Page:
How GUIDs will be used

Roderic Page at BIO.GLA.AC.UK
Mon Jan 30 12:36:42 CET 2006

I'm not worried about centralised taxonomy, I'm simply wondering who is
going to do all this work of deciding what GUID gets allocated for,
say, a name (and yes, we DO need GUIDs for names).

Yes, in some cases things are simple. For example, we could simply ask
uBio to store every name string (which is pretty much what they are
doing already), and use their ids as the basis of name GUIDs. But
mapping between some of the "higher-level" name databases is not

Are IPNI and MOBOT going to sit down and go through their databases and
match things up, are we then going to do the same thing with IPNI,
MOBOT, NCBI  and TreeBASE? Will we wait until this is done before
assigning GUIDs? And given that mapping between databases can be
contentious (is this name really the same as that name, how do we know,
etc.) -- and I should point out that current attempts to do this, such
as NCBI's LinkOut which uses names are riddled with errors -- it seems
this is knowledge that will evolve over time.

In the same vain,  I suggest that we are likely to make more progress
if we have resolvable GUIDs now so that major data sources open their
data up, then we use data mining tools to go in an finding mappings,
inconsistencies, etc. Many of these things can be computed, i.e. can be
automated. Being open could encourage anybody to have a go at examining

I'm probably being wildly naive, but I think concern for getting it
"right" might get in the way of getting it "done".

Ducks incoming flames/brickbats/etc.



On 30 Jan 2006, at 11:59, Richard Pyle wrote:

> Hi Rod,
>> To me centralisation is red rag to a bull, especially as the objects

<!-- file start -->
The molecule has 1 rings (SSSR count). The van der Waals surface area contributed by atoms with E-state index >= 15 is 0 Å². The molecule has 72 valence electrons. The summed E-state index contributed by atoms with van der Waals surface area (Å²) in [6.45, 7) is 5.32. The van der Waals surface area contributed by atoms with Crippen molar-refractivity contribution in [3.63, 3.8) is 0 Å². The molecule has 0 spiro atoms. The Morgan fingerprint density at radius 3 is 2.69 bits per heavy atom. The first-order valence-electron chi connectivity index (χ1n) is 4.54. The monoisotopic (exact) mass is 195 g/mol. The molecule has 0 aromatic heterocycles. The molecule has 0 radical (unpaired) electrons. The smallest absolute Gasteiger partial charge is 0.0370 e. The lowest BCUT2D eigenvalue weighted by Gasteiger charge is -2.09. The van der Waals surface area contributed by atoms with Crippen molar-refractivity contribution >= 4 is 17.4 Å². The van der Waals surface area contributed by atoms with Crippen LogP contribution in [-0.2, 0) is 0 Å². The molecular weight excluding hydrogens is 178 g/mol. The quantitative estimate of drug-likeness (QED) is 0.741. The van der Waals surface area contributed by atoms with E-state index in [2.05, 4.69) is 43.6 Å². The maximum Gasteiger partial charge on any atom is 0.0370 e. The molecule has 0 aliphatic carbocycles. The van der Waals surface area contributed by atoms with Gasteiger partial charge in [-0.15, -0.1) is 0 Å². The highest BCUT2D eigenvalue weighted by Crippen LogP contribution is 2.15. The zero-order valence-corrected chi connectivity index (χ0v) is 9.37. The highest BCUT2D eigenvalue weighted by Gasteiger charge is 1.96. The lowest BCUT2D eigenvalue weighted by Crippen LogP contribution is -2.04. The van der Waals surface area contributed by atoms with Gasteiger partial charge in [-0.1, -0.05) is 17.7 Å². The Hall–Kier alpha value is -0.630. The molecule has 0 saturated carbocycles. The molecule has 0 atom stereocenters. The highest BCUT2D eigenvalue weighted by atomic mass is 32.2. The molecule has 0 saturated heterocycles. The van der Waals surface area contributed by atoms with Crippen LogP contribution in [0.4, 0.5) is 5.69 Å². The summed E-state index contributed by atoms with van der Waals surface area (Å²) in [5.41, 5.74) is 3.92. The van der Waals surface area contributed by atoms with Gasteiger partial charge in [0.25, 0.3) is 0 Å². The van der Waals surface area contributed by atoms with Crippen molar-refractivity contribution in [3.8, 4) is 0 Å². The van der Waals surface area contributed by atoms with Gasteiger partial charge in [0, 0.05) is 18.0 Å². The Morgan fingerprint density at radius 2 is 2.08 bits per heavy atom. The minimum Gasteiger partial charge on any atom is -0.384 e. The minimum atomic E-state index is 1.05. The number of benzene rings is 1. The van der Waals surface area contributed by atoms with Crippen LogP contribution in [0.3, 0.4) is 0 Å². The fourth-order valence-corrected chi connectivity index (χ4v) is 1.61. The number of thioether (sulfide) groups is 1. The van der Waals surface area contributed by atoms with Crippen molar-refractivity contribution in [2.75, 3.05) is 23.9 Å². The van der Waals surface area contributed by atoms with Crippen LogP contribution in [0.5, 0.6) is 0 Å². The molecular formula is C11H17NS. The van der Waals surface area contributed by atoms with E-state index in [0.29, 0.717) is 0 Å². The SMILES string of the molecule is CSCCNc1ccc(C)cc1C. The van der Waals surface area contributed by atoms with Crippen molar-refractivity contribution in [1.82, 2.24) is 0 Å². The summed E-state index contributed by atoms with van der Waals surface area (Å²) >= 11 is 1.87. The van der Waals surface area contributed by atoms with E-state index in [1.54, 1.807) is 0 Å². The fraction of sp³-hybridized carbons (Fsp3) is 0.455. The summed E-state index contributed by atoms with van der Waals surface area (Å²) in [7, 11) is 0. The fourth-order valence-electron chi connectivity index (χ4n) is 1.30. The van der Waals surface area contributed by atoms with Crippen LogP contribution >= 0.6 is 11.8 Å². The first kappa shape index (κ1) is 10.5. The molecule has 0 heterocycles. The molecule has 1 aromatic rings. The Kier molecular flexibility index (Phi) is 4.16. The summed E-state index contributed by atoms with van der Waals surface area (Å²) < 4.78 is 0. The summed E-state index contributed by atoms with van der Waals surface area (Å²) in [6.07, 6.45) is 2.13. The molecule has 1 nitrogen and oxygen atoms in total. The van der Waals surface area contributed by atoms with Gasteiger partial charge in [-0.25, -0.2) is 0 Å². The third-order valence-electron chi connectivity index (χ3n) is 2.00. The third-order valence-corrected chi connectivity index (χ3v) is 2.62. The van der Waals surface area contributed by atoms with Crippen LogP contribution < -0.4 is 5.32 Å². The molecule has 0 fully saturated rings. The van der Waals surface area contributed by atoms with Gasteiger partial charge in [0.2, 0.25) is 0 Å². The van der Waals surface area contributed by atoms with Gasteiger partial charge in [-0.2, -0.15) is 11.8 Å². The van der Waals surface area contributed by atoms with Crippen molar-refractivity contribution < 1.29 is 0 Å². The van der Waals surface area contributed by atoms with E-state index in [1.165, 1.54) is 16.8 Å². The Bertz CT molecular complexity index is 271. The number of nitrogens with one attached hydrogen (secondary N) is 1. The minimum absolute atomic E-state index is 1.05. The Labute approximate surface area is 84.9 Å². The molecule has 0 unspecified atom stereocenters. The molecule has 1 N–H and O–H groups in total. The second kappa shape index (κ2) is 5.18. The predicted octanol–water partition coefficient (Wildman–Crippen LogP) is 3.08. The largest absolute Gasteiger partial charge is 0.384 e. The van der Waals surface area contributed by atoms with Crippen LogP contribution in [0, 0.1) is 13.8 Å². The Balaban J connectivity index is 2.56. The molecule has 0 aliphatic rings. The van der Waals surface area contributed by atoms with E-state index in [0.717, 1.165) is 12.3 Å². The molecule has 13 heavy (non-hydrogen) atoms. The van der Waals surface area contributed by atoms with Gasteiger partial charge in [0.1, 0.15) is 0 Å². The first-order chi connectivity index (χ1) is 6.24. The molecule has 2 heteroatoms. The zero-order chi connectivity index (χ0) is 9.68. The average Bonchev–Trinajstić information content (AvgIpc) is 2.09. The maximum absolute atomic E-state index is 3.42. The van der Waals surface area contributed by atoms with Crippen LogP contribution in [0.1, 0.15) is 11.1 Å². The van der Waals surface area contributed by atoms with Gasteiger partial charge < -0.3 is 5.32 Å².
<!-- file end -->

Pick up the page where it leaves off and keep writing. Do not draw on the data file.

>> of
>> interest (names and concepts) are things we might reasonably disagree
>> over.
> Please don't misunderstand what I'm talking about here. Of course we
> might
> reasonably disagree over which names to regard as valid and which to
> regard
> as synonyms.  We will also disagree about the scope of organisms to
> include
> within the circumscription of a taxon concept.  However, in most
> cases, we
> will not disagree that Smith (1955) described the species "bus", and
> placed
> it in the genus "Aus" (i.e., the taxon name object "Aus bus Smith
> 1955"); or
> that Jones (1975) regarded Smith's "Aus bus" as a junior synonym of
> Brown's
> (1935) "Aus xus" (i.e., the taxon concept object "Aus xus Brown 1935
> Jones 1975"; the circumscription of which includes the taxon concept
> object
> "Aus bus Smith 1955 SEC Smith 1955").
> Centralizing the issuance of GUIDs for things like taxon name objects
> and
> concepts/usage instances does NOT, in any way, centralize "taxonomy".
> It
> simply serves to avoid issuing 150 different GUIDs for the taxon name
> object
> "Aus bus Smith 1955" -- one GUID from each of 150 different data
> providers
> that happen to list that name in their taxonomic authority table.
>> Why not let users decide this, by which I mean, if a provider
>> comes up with a comprehensive list of names with good supporting
>> metadata, users will gravitate towards using them. There will also be